Sidewalk encampment on Pico Boulevard in West LA. earlier this year.
Mayor Eric Garcetti changed his tune on Tuesday and now says he will let the City Council's get-tough policy against homeless encampments become law, without his signature, but will order city departments not to carry out sweeps or aggressive enforcement before more safeguards are added. This came out during a lengthy interview about the first two years of his term with Warren Olney of "Which Way, LA?" on KCRW. Garcetti said he wants the City Council to amend its crackdown measures to make sure that vital personal documents, medicines and other important belongings will not be lost if homeless encampments are dispersed. He also said that the homeless should not (*fixed) be criminalized as part of an effort to clean up sidewalks. The whole interview is on audio.
Looks like during the evening the mayor's comments became a full-on thing. The LA Times posted a story about 10 p.m. saying "Garcetti backed off controversial legislation targeting homeless encampments, saying late Tuesday he would not stop the measures from becoming law but would block enforcement until the City Council softens some provisions."
Garcetti had originally said he supported the laws, passed by the council last week, which would make it easier to seize and destroy homeless people's belongings on sidewalks and in parks.
“I strongly support the enactment of laws that enable the city to ensure that public areas are clean and safe,” he said in a statement released by a spokesman. But Garcetti said he decided the ordinances do “not adequately achieve the proper balance” between keeping the streets clean and protecting the rights of people “who have no other choice but to live on them.”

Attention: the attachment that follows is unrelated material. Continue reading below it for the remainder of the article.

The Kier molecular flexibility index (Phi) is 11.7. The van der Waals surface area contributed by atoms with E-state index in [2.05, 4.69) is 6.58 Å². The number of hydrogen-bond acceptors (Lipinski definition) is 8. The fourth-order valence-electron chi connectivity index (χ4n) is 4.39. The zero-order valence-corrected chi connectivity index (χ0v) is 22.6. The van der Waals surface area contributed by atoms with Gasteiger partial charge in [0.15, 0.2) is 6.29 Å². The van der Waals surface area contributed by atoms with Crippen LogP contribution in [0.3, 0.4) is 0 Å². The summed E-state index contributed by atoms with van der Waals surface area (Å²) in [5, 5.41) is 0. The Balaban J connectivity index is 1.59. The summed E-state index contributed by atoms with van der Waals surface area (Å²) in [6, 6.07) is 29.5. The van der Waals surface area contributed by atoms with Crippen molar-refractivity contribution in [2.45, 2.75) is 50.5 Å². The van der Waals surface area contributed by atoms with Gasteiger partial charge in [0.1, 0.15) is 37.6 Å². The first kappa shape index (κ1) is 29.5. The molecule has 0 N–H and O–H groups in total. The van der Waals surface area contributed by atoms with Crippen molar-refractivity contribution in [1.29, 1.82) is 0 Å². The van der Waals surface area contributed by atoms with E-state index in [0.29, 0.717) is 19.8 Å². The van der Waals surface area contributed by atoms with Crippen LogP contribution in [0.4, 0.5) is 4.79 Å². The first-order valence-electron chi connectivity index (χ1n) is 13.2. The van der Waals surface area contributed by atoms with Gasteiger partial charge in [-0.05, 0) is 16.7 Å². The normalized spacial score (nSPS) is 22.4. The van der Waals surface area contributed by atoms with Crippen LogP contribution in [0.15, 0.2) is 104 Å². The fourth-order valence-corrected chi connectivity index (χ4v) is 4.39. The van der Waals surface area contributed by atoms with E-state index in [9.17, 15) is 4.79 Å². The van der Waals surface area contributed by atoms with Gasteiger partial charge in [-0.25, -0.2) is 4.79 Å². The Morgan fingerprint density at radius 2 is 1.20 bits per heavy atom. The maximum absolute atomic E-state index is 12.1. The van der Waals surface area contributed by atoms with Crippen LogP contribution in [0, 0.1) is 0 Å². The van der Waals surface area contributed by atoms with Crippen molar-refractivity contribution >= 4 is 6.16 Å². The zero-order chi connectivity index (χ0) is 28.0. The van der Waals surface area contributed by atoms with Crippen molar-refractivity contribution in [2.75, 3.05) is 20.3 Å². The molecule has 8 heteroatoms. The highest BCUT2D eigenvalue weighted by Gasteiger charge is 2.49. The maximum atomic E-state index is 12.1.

The ordinances — one for sidewalks, the other for parks — give homeless people 24 hours to move their possessions or face having them seized. The city could destroy “bulky” or hazardous items and store the rest for 90 days. The only city storage facility is on skid row. Violators could be ticketed or charged with a misdemeanor.
The political heat was turned up on Tuesday through an LA Times op-ed by Gary Blasi, a retired UCLA professor who has been active in efforts to improve conditions on LA's unbelievable Skid Row — a large swath of downtown where thousands camp on sidewalks or bed down in shelters or dicey single-room occupancy hotels. Blasi, who all the players on the homeless issue know, said the City Council's new laws will make being homeless on the streets of Los Angeles a crime and that the amendments Garcetti discussed won''t change anything.
From Blasi's op-ed with Phillip Mangano, president and chief executive of the American Round Table to Abolish Homelessness:
In Los Angeles, there are enough shelter beds for less than one-third of homeless people, the lowest percentage of any large city in the country. That leaves nearly 18,000 people — an increase of 18% in the last two years — to fend for themselves on the streets. Every human being must at some point lay his burdens down. But in Los Angeles, this is soon to be a crime.
The City Council has passed and Mayor Eric Garcetti is expected to sign into law by July 6 two ordinances that would allow the Los Angeles Police Department to impound any and all possessions the homeless have that they cannot wear or carry on their backs. Violators face the loss of nearly everything they own, criminal prosecution, jail and fines they cannot pay with money they do not have.
These ordinances command seizure of not only tents, tarps, bedding and sleeping bags but also "clothing, documents and medication." The inclusion of these items demonstrates extraordinary callousness and hostility toward the poor and disabled.
"Documents" would include the military discharge papers of some of the 4,000 homeless veterans on our streets, as well as identification papers of every description. "Medication" includes drugs that, if stopped abruptly, could cause grave medical harm. Although there has been talk of amendments to eliminate these items from the list of what police can take and to drop the criminal penalty for violations, Council President Herb Wesson indicated that the ordinances could go into effect before that happens.